Considered by some people to be the source of the mustard seed mentioned in Scripture, the mustard tree (Salvadora persica) grows wild throughout much of the Middle East and Africa. Generally attaining a height no taller than 25 feet with fleshy, 1 1/2- to 3-inch leaves, the tree takes advantage of damp conditions near rivers and waterholes but can survive on fewer than 8 inches of rainfall per year. It is hardy in U.S. Department of Agriculture plant hardiness zones 10 through 11. The mustard tree is not the source of the seeds used to make condiment mustard; those seeds are harvested from herbs of the Brassica family.
As Keen as Mustard
Desert browsers such as goats and camels gobble up the mustard tree's mustard-flavored and moisture-rich edible leaves, the most tender of which are eaten by people as well. From January through April, the tree produces 2- to 5-inch-long panicles of small, greenish-yellow flowers. After pollination, those flowers set pea-size fruits that ripen to a maroon shade; each fruit contains a single seed. Although sweeter than the leaves, the fruits also have a pungent flavor and can be consumed raw, dried or cooked.
Cutting the Mustard
Mustard tree is also called toothbrush tree because the tender young sticks cut from the tree have been used as antibacterial teeth cleaners for hundreds of years. People wishing to "brush" their teeth generally strip off a young stick's bark and chew on the stick's inner fibers. Those fibers provide the peelu often found in alternative toothpastes.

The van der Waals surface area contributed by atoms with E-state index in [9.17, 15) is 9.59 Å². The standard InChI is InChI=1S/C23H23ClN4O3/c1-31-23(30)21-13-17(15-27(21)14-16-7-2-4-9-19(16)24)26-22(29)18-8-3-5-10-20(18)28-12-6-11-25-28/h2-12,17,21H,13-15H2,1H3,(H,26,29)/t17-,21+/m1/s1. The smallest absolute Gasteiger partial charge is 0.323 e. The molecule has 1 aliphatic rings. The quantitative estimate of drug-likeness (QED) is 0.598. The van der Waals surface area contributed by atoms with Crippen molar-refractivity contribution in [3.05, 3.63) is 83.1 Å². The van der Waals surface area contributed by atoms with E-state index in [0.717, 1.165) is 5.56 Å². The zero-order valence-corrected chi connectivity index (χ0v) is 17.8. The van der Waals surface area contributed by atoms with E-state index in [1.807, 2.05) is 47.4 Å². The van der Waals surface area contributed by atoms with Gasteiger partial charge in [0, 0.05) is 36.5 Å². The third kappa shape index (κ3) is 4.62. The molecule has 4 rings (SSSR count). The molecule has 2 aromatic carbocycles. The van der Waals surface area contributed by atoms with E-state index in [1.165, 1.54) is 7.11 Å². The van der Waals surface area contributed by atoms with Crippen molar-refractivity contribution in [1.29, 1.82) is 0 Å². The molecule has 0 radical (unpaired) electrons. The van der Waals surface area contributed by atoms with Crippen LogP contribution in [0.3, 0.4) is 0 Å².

A Grain of Mustard Seed
Growing mustard trees from seeds begins with soaking a mustard tree's fruits in lukewarm water for one to three days until their pulp has been reduced to a runny texture. Strain the pulp through fine cheesecloth to collect the tiny, brown seeds. While they are still moist, scatter the seeds in a seedling flat or other container filled with damp sand, and press them into the sand's surface. If their pulp — which contains germination inhibitors — has been completely removed, the seeds should begin to sprout within 24 hours. Keeping the container on a heat mat so the sand's temperature stays in the mid-80s to mid-90s Fahrenheit produces the best results. Because mustard trees grow slowly, waiting until your trees are up to 3 years old may be necessary before transplanting them outdoors.
Tree tobacco (Nicotiana glauca), hardy in USDA zones 8 through 11, also is occasionally called "mustard tree," perhaps due to the yellow shade of its tubular flowers. A South American, soft-wooded shrub that can reach 20 feet tall and has 2- to 8-inch, oval, bluish-gray leaves, it is highly toxic and can be invasive.